By Piotr Koryński, for MFC CEO FORUM
“It often happens that I wake up at night and begin to think about the serious problems afflicting the world and I tell myself; ‘I must talk to the pope about it’. Then the next day when I wake up, I remember that I am the pope.”
-Pope John XXIII
Your leadership moment. The curtain rises and everyone looks to you. They count on you. A solution must be found. You take the helm. You did not ask for it. You’re it.
Some situations you anticipate. Others come as a surprise. Whether you are a crisis leader professional, an organizational leader, or an unsuspecting bystander, in an instant you can be leading a crisis response or leading a part of it. Suddenly, you are responsible. What do you do?
You can never be ready for a crisis. No matter how much you prepare, imagine, test and rehearse. When it happens, it is always different from what you had expected, and while the preparations are necessary and useful, someone must stand at the helm and bring calm in the turbulent times. Crises, large and small, will happen. Financial shortfall, sexual harassment allegations, product liability—you as a leader must be prepared for whatever comes.
Leonard (Lenny) Marcus and Eric McNulty from the National Preparedness Leadership Initiative at Harvard share their long-standing experience in dealing with crisis and leaders in crisis which they summarized in their recent book You’re It: Crisis, Change, and How to Lead When It Matters Most (2019). They discuss what happens in crisis moments: ideas, methods, and pragmatic tools that will guide you as you guide others.
In this lively talk, Marcus and McNulty remind us of some simple truths about leadership that are often forgotten.
Leading is a verb, not a state. No matter what they call themselves, leaders must act and do something that will take a team or an organization or a country through a crisis situation. In fact, most real-life leaders do not have titles. But they act, in good and bad times. You are a leader if people follow you.
Leading means responsibility. Many people in executive positions shirk responsibility: they blame others, ignore advice, keep doing and going on despite the obvious signals that something has fundamentally changed, and a different course of action is needed. A leader must own it.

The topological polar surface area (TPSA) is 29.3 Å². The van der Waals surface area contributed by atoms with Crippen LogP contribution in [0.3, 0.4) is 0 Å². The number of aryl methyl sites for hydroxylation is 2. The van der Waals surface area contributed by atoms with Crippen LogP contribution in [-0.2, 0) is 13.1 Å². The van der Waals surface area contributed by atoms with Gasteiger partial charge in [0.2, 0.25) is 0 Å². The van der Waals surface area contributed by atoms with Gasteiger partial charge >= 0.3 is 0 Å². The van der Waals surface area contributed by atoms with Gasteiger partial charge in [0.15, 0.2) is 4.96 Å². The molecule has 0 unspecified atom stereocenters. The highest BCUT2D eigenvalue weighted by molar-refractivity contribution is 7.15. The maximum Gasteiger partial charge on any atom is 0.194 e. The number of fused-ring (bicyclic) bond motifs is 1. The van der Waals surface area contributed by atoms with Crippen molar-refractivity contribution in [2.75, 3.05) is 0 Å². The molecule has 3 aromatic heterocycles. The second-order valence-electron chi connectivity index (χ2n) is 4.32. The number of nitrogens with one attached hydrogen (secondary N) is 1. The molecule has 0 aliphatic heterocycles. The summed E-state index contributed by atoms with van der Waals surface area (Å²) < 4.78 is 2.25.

Leading is perplexing. There are no simple crisis. There is no complete information and no one person can solve it. A leader must figure out who to engage so that within a short time he or she can gather the needed information and make decisions that will override the crisis. A leader must be clear what they don’t know. They cannot drive to the known without asking about the unknowns.
Marcus and McNulty point to a very important aspect of every crisis: time. Timing is essential. Every crisis ends. What matters is how a leader acts and behaves “over the arc of time” of a crisis. Time is limited but a leader can mold time if he or she pays attention to it. They urge leaders to “get out of the basement”, a hiding place where a leader tries to find temporary comfort in view of the overwhelming unknown.
The “basement” moment can happen to the greatest leaders. President Roosevelt, before he famously said in his inaugural address in 1933 that ”Our greatest primary task is to put people to work”, was vehemently opposed to government interventions and Keynesian economics underlying these policies. Leaders must emerge from the basement.
Fulfilling your potential as a leader requires a keen awareness and understanding of how your personal experiences—your decisions, stumbles, and triumphs—got you to where you are now. Each prepares you for the moment when “you’re it.”
If you are interested or intrigued by crisis leadership (remember, you may need it at any moment), you may want to review the podcast series of the National Preparedness Leadership Institute (Leader ReadyCast) to expand your thinking on leading and managing in crisis. A few reflective questions based on the interview with Lenny Marcus and Eric McNulty:
- Do you remember a situation when you were “it”? How do you assess your actions from the perspective of time?
- Marcus and McNulty talk about “swarms”, groups of people collaborating and supporting each other for whatever purpose which can be used in crisis situations. Do you see such “swarms” in your organizations which could be re-purposed in time of a crisis?
- We are in the middle of a historic crisis. How do you assess the preparedness of your organization to deal with crisis?
Enjoy listening to the interview and let us know what you think.
This pubication has received financial support from the European Union Programme for Employment and Social Innovation “EaSI” (2014-2020). For further information please consult: http://ec.europa.eu/social/easi